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First presidential address on radio, Calvin Coolidge, 6 Dec 1923.
Ticket Scam Resource Center - Glossary
It is helpful for ticket buyers to be introduced to the most basic
workings of a con in order to recognize one when it is attempted. Some
ticket scams evolved from older con games. The word con is used today as
an actual English word, but is short for confidence, in the sense that a con artist
attempts to gain the confidence of a potential victim. Con is
used as a verb (a bad person cons a victim) or as a noun (a bad person performs a con).
A con is a situation in which a victim is fooled into
giving money (or some other product or service) to the con artist, and the
victim does not receive expected money or goods in return. The con may involve
lying, cheating at a game, counterfeit or other false representation,
misdirection, exaggerations, etc. Typically, we think of cons as non-violent,
although a failed con could escalate, especially if the intended victim gets angry.
The point of a con is to gain the trust (confidence) of a mark
in a situation in which trust is not automatic. There's a reason that trust is
not automatic; it's a situation where a dishonest grifter has the
advantage. Even though the mark doesn't expect a con, the mark knows, at least
subconsciously, that there is no automatic trust. Certainly, there are insider
cons, in which a trusted associate turns bad. We hear about respected financial
advisors who sell bad investments, but this often happens after years of
legitimate service. A victim should not feel foolish when cheated by
legitimately trusted friends. But usually with cons, strangers are involved and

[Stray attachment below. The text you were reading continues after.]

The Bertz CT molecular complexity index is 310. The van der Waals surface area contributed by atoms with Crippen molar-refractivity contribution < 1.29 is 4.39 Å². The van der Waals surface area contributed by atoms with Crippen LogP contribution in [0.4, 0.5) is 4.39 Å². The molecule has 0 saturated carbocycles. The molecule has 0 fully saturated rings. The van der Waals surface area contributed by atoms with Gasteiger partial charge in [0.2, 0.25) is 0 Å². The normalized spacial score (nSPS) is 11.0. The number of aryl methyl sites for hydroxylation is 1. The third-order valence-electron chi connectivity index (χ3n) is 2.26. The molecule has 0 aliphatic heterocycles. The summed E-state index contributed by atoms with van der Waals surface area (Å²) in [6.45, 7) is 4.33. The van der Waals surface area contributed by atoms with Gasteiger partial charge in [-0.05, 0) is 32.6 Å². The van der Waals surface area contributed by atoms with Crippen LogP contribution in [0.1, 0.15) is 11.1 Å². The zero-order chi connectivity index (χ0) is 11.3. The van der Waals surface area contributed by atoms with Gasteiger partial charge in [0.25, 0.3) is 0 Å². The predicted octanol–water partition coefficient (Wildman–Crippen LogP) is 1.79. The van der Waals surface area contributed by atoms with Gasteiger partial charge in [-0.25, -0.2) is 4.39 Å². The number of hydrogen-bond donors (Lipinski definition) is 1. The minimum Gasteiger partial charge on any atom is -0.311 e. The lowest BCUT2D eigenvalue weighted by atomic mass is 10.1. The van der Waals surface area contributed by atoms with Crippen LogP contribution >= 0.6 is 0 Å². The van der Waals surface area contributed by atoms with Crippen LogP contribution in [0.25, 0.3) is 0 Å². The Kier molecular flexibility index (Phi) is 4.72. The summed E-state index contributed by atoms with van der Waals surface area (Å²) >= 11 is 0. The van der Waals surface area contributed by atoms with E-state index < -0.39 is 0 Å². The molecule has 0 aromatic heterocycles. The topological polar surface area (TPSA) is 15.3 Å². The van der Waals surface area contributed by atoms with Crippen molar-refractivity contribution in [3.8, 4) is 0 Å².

there is no initial trust. Average citizens should remember that they don't owe
trust to strangers. When a stranger wants something from you, especially large
sums of money, you are not being bad when you withhold trust, even when the
stranger claims to have hurt feelings.
A con can take many forms. A con may take place over days or
months, or it may be over with in seconds. The quicker cons are referred to as short
cons. This web site is concerned with ticket scams, and these are not
always short cons. You buy a counterfeit ticket from a scalper on a street, and
the scam is complete. Or maybe, you participate in an online auction over a period of days.
Ticket scams can be inside jobs. Perhaps a co-worker sells you a
"great" ticket to a concert, and you find out later that the seat is not so
great. The seller claims ignorance or good faith, i.e., maybe the seller really
thought that the seat was a good seat. Maybe the seller was conned by another,
original ticket holder. More commonly, ticket scams, and cons in general, are
perpetrated by strangers who are never seen again.
A con starts with the approach. Con artists may approach victims,
or they may set themselves up in places where victims can approach them. For
example, a scalper may advertise tickets for sale in a newspaper, or may wait